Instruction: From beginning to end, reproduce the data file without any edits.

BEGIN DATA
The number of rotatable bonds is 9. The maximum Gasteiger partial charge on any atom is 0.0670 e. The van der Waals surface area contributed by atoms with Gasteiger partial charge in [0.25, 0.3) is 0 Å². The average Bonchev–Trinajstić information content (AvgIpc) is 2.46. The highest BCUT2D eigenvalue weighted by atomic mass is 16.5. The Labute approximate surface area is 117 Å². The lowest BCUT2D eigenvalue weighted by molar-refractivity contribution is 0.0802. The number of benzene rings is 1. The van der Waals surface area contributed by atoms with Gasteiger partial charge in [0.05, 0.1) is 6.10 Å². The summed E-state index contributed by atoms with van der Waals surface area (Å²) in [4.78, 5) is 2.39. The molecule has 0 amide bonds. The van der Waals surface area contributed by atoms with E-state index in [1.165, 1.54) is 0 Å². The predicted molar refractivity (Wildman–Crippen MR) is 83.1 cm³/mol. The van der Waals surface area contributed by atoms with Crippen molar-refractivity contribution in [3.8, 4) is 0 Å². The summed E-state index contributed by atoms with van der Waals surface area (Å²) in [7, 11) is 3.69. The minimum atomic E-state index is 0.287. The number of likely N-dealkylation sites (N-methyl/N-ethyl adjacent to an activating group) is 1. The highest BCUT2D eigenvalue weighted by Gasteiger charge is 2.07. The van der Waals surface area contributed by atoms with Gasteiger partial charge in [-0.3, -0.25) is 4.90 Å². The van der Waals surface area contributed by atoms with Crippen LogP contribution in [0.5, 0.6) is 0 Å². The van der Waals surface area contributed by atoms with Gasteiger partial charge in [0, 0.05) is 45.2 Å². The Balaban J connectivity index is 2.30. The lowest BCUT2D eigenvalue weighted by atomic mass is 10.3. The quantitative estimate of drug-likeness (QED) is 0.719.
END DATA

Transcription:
The number of rotatable bonds is 9. The maximum Gasteiger partial charge on any atom is 0.0670 e. The van der Waals surface area contributed by atoms with Gasteiger partial charge in [0.25, 0.3) is 0 Å². The average Bonchev–Trinajstić information content (AvgIpc) is 2.46. The highest BCUT2D eigenvalue weighted by atomic mass is 16.5. The Labute approximate surface area is 117 Å². The lowest BCUT2D eigenvalue weighted by molar-refractivity contribution is 0.0802. The number of benzene rings is 1. The van der Waals surface area contributed by atoms with Gasteiger partial charge in [0.05, 0.1) is 6.10 Å². The summed E-state index contributed by atoms with van der Waals surface area (Å²) in [4.78, 5) is 2.39. The molecule has 0 amide bonds. The van der Waals surface area contributed by atoms with E-state index in [1.165, 1.54) is 0 Å². The predicted molar refractivity (Wildman–Crippen MR) is 83.1 cm³/mol. The van der Waals surface area contributed by atoms with Crippen molar-refractivity contribution in [3.8, 4) is 0 Å². The summed E-state index contributed by atoms with van der Waals surface area (Å²) in [7, 11) is 3.69. The minimum atomic E-state index is 0.287. The number of likely N-dealkylation sites (N-methyl/N-ethyl adjacent to an activating group) is 1. The highest BCUT2D eigenvalue weighted by Gasteiger charge is 2.07. The van der Waals surface area contributed by atoms with Gasteiger partial charge in [-0.3, -0.25) is 4.90 Å². The van der Waals surface area contributed by atoms with Crippen LogP contribution in [0.5, 0.6) is 0 Å². The van der Waals surface area contributed by atoms with Gasteiger partial charge in [0, 0.05) is 45.2 Å². The Balaban J connectivity index is 2.30. The lowest BCUT2D eigenvalue weighted by atomic mass is 10.3. The quantitative estimate of drug-likeness (QED) is 0.719.